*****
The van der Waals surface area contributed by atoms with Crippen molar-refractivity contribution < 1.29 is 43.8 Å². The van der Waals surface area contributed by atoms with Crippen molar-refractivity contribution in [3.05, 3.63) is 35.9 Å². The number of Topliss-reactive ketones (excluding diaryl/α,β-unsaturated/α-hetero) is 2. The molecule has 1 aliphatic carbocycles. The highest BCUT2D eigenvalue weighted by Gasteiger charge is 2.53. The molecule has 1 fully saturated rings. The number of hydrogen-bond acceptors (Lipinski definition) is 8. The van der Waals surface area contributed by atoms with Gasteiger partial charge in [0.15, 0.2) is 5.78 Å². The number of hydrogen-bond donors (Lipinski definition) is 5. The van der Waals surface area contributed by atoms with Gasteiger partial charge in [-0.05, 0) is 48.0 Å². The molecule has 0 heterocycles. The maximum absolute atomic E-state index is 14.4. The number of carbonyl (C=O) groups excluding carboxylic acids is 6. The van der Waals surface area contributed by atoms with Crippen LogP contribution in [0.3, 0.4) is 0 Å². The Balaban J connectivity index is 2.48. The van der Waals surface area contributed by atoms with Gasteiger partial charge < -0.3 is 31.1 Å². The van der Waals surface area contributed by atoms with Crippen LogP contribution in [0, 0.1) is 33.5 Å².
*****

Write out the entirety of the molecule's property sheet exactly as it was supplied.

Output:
The van der Waals surface area contributed by atoms with Crippen molar-refractivity contribution < 1.29 is 43.8 Å². The van der Waals surface area contributed by atoms with Crippen molar-refractivity contribution in [3.05, 3.63) is 35.9 Å². The number of Topliss-reactive ketones (excluding diaryl/α,β-unsaturated/α-hetero) is 2. The molecule has 1 aliphatic carbocycles. The highest BCUT2D eigenvalue weighted by Gasteiger charge is 2.53. The molecule has 1 fully saturated rings. The number of hydrogen-bond acceptors (Lipinski definition) is 8. The van der Waals surface area contributed by atoms with Gasteiger partial charge in [0.15, 0.2) is 5.78 Å². The number of hydrogen-bond donors (Lipinski definition) is 5. The van der Waals surface area contributed by atoms with Gasteiger partial charge in [-0.05, 0) is 48.0 Å². The molecule has 0 heterocycles. The maximum absolute atomic E-state index is 14.4. The number of carbonyl (C=O) groups excluding carboxylic acids is 6. The van der Waals surface area contributed by atoms with Crippen LogP contribution in [0.3, 0.4) is 0 Å². The Balaban J connectivity index is 2.48. The van der Waals surface area contributed by atoms with Gasteiger partial charge < -0.3 is 31.1 Å². The van der Waals surface area contributed by atoms with Crippen LogP contribution in [0, 0.1) is 33.5 Å².